Analyses of the known TF motifs within the TBX2 and TBX4 binding peaks in IMR-90 cells revealed a strong enrichment for TFDP1. This TF binds DNA of the E2F family members that regulate cell cycle . Loss of Tfdp1 in mice induced pulmonary artery remodeling in response to hypoxia . The Rbpj TF, enriched in TBX4 binding sites, is the effector of Notch signaling regulating the balance between ciliated and secretory cell fates during airway differentiation , while ELF5, enriched in TBX2 binding sites, is an FGF-sensitive TF that can regulate differentiation of epithelial cells in the developing lung .
The identification of the known TFs motifs involved in lung function within the detected TBX2 and TBX4 binding sequences indicates that they both can interact with other TFs and thus cooperatively mediate lung development. In addition, the genomic loci marked previously as super-enhancers in IMR-90 cells  were enriched with the TBX2 (544) and TBX4 (19) marks, suggesting that both TFs play a role in cell-specific transcriptional regulation of genes involved in lung development also via super-enhancers.
In summary, our results imply that TBX2 and TBX4 together or separately regulate genes mediating branching morphogenesis and vascular development in human lungs. ChIP-seq analyses enabled us to map physical interactions between DNA and TBX2 or TBX4 in IMR-90 human fetal lung fibroblasts, facilitating a better understanding of the specific regulatory networks maintaining tissue homeostasis required for proper lung development. By identifying enrichment of TBX2 and TBX4 DNA target sites within or around genes from molecular pathways as well as known TFs involved in lung development, we highlight the complexity of transcriptional regulation driven by both studied TFs. We also show that the TBX4-FGF10 cascade might interact with the SHH-FOXF1 signaling orchestrating lung development, providing further indications that disruption of this crosstalk during morphogenesis can play a role in the etiology of lethal lung developmental disorders. The detailed molecular mechanisms of its regulation require additional investigation. To gain further functional insights into TBX4-FGF10 signaling, we plan to use RNA sequencing in lung autopsy/biopsy tissues from patients with various LLDDs due to variants in TBX4 or FGF10.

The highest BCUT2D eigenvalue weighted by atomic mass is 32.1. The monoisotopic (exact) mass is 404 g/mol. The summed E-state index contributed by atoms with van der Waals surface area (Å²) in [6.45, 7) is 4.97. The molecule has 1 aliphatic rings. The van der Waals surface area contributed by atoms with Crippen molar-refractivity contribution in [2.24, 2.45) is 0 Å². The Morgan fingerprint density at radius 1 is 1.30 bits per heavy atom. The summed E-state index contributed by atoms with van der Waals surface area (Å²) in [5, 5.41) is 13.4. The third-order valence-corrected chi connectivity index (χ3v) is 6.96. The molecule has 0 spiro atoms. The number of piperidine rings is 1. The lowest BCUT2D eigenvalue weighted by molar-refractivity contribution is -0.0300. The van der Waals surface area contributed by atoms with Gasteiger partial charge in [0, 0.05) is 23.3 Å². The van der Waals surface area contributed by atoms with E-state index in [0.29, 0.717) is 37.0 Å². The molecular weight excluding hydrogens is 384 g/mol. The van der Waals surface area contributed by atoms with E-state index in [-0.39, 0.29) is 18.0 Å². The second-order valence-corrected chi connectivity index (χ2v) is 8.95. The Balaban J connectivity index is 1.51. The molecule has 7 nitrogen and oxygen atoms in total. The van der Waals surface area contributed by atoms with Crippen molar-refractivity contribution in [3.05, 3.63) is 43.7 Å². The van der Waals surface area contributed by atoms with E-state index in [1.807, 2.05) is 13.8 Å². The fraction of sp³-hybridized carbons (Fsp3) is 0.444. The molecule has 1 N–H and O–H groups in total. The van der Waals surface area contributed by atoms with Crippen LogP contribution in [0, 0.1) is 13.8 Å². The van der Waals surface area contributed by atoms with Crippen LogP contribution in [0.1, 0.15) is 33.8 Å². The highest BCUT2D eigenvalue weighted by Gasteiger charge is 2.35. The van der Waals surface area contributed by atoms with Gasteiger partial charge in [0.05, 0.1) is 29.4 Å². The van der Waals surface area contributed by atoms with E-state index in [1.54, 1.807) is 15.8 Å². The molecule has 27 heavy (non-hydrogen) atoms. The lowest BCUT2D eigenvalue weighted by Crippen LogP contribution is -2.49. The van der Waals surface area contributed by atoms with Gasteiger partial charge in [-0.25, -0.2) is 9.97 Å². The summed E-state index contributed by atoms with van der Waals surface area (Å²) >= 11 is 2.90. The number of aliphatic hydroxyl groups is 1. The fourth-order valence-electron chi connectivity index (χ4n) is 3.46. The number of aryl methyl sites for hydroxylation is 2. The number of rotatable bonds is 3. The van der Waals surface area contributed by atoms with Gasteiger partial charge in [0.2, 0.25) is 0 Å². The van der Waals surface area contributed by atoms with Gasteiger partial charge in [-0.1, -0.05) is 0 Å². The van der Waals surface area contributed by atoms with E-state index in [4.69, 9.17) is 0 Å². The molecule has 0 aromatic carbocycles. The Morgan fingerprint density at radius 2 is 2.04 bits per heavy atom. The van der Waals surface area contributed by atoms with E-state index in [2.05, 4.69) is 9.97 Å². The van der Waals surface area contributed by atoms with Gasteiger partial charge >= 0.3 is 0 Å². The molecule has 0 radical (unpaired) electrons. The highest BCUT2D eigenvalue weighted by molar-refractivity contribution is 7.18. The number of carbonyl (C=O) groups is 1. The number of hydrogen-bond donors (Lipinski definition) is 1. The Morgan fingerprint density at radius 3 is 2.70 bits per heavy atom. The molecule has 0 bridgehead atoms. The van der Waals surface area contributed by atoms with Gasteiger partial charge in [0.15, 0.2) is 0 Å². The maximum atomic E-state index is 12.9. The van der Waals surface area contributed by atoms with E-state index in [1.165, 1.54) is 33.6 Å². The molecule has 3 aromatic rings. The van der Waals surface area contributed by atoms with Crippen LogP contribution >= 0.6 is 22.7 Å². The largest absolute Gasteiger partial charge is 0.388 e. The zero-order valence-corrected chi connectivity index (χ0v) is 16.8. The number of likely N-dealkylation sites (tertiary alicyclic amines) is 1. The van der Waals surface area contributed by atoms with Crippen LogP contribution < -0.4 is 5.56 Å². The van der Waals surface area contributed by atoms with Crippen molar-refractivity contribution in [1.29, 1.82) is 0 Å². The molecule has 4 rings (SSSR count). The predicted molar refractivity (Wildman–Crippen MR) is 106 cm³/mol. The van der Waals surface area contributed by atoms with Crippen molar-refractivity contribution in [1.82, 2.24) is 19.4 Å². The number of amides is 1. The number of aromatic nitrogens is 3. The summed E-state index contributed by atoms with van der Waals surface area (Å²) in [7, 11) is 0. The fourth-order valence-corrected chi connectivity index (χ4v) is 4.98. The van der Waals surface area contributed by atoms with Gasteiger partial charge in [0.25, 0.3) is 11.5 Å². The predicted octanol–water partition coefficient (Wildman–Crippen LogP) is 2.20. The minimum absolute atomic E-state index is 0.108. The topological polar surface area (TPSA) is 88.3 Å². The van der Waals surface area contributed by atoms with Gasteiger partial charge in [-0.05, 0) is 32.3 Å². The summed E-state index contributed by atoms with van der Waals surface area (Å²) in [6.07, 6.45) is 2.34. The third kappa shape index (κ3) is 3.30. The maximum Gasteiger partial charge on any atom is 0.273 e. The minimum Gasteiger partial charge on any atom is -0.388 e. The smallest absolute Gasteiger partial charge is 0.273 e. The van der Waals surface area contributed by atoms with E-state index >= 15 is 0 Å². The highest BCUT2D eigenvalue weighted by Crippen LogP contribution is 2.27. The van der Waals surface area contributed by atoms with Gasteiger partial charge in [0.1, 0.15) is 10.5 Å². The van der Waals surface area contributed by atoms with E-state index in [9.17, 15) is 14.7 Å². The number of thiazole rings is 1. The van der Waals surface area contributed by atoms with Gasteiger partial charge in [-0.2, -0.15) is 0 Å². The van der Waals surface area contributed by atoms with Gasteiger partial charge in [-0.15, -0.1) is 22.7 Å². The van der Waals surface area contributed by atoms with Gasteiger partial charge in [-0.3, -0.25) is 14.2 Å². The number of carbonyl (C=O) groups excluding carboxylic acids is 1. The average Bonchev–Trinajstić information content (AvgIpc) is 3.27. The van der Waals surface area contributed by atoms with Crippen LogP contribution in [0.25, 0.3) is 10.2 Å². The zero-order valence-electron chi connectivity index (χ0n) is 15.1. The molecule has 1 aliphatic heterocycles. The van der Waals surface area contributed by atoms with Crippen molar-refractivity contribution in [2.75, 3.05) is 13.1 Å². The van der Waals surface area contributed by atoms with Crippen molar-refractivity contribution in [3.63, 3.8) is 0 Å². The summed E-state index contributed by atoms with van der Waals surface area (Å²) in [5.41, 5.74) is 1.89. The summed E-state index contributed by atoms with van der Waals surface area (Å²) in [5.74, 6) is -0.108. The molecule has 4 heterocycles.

Availability of data and materials
The datasets used and/or analyzed during the current study are available from the corresponding author on reasonable request.
Alveolar capillary dysplasia with misalignment of pulmonary veins
Congenital alveolar dysplasia
Chromatin immunoprecipitation followed by next-generation sequencing
Copy number variant
Fibroblast growth factor 10
Forkhead box protein F1
Lethal lung developmental disorder
Pulmonary arterial hypertension
Single nucleotide variant
T-box transcription factor 2/4/5